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Scratch Team Blog

This blog is now retired....

Tuesday, March 05, 2013


As we get closer to the release of Scratch 2.0,
we've decided to change the way we blog.
So this blog is now officially retired!

You can check out our new blog at:
Scratch On!

Meet the Scratch 2.0 Development Team

Friday, November 30, 2012

Scratch 2.0 is nearing the beta test phase, so it seems like a good time to introduce the small team of designers and developers who are working hard to finish it!
Mitch Resnick
I’m a professor at the MIT Media Lab, and I lead the Lifelong Kindergarten research group. In addition to developing Scratch, our group helps develop robotics kits like LEGO Mindstorms. In fact, I’m officially the LEGO Professor at MIT. I feel like I have the best job in the world.
Natalie Rusk
I am part of the group designing the Scratch 2.0 project editor. I also am developing support materials (such as the new “tips window”). In addition, I research and write about motivation for learning. A bit of Scratch trivia: I named the sprite “Gobo.”
John Maloney
I’m the lead programmer for the Scratch project editor and player. I’ve written a bunch of code, but many others have made major contributions over the past ten years. Some of my favorite features of Scratch 2.0 are: cloning, procedures, turbo mode, fast lists, and video.
Champika Fernando
I’m a Master’s student at the MIT Media Lab. I’ve been working on developing and designing the Scratch 2.0 website and helping to design the new vector-based Paint Editor. I grew up in Canada, and in my spare time I enjoy cooking, cycling and going on adventures. I also love waffles :)
Sayamindu Dasgupta
I am a PhD student at the MIT Media Lab. I developed the backend of the Scratch 2.0 website, and the Cloud data system. The Cloud data system is also a part of my research, which covers programming with data. I grew up in Kolkata, India, and when not around computers, I like to take photos, fly kites, and cook.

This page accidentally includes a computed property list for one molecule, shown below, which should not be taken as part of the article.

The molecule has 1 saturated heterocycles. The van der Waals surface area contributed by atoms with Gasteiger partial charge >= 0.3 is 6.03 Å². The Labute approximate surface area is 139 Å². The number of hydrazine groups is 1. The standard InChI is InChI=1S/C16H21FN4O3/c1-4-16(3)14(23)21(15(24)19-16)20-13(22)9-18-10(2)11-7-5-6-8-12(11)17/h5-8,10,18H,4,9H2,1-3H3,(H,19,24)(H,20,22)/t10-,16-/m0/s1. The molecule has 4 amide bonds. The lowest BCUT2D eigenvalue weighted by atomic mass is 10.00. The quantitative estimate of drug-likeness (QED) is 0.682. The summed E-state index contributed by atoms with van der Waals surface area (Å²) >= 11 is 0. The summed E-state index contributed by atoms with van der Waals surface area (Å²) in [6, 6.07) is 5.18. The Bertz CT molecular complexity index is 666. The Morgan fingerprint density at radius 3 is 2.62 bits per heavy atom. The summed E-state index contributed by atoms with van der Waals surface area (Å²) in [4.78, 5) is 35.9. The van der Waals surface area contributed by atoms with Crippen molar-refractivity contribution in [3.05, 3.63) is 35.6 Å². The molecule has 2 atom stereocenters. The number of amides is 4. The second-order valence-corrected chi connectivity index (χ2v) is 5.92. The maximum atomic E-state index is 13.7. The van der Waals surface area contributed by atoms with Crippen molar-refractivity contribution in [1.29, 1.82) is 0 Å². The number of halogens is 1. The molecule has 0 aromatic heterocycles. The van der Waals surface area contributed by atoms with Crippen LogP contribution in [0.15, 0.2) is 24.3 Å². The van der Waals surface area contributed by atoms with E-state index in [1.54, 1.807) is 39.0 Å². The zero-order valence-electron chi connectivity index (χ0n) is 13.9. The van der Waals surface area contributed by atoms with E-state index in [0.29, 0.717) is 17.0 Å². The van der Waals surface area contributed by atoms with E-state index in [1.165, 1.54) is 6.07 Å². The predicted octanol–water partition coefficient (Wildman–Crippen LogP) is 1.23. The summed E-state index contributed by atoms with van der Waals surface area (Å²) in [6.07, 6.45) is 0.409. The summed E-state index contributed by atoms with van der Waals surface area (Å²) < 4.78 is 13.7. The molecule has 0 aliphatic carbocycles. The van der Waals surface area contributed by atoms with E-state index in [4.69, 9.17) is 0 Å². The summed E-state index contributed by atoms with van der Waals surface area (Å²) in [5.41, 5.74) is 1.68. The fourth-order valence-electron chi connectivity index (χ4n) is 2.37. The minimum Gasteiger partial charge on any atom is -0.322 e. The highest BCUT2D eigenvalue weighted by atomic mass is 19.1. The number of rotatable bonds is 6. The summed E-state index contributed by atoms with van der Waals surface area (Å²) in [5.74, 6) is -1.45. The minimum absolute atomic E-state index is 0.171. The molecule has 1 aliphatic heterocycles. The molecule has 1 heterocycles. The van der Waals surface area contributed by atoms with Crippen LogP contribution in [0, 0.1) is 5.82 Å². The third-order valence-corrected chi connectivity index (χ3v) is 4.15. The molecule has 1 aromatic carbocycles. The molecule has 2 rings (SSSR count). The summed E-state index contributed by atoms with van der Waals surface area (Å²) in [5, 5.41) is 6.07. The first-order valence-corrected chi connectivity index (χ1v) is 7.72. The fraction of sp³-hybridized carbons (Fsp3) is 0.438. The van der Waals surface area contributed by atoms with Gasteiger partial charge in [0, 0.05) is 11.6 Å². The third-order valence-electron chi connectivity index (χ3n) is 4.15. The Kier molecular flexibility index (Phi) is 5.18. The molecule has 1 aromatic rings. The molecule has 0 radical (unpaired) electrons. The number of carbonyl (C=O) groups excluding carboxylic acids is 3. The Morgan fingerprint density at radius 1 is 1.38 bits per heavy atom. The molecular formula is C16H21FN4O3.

Ricarose Roque
I am a PhD student at the MIT Media Lab. I help with the design of the community website and study ways to support creative collaboration. I also love to design Scratch workshops, especially for families. I was born in the Philippines and grew up in Los Angeles. In my free time, I enjoy hanging out with my friends and family and love to make/eat waffles and tacos.
Amos Blanton
In addition to managing the current Scratch website, I help with the design of the Scratch 2.0 website and support materials, and reboot the servers when they need it. I like hiking, playing with my 2-year-old son, and creating fun workshops with Scratch and LEGO WeDo.
Shane Morgan Clements
I’m new to the Scratch team. I’ve really enjoyed working on the costume editor and website, and I'm looking forward to seeing what everyone creates using the new vector graphics tools. My home is just outside of Boulder, Colorado, and I enjoy spending time in the mountains with family and friends.
Several other people were actively involved in earlier stages of the Scratch 2.0 development process, including Paula Bonta, Karen Brennan, Gaia Carini, and Brian Silverman. In addition to all the development work, there are lots of folks whose efforts help make Scratch 2.0 possible - like Paddle2See (who is working tirelessly to isolate glitches in the new Flash player), Cheddargirl, and many more people who have contributed to Scratch. This includes our community moderators and all the Scratcher alpha testers who’ve volunteered their time and energy to give feedback and isolate bugs in Scratch 2.0.

While there’s still lots of work to be done, we’re planning on announcing the timetable in December for the beta version and the final release. (Believe us, we’re eager to get it done too!)

Scratch 2.0: 4 new features

Monday, October 15, 2012

Hey all you Scratchers! This is Scimonster, Lightnin, silvershine, Lucario621,  Hardmath123, and kayybee, members of the Scratch 2.0 alpha testing team. We're here today to answer some questions you had about new features in Scratch 2.0! Please note that anything in this post is subject to change before the final release.

Cloud Data

One cool new feature of Scratch 2.0 is cloud data.
Cloud variables and lists are similar to ordinary variables (and lists), with the exceptions that:
  • The values are stored on the Scratch servers.
  • They will keep their values until changed, even if you leave the project.
  • They update almost immediately for everyone who is viewing the project and can be updated by everyone viewing it.
  • When other Scratchers “look inside” your project, they can edit cloud variables’ data (but only temporarily)
As such, cloud data is useful for many types of projects:
  • Surveys
  • High scores / high score lists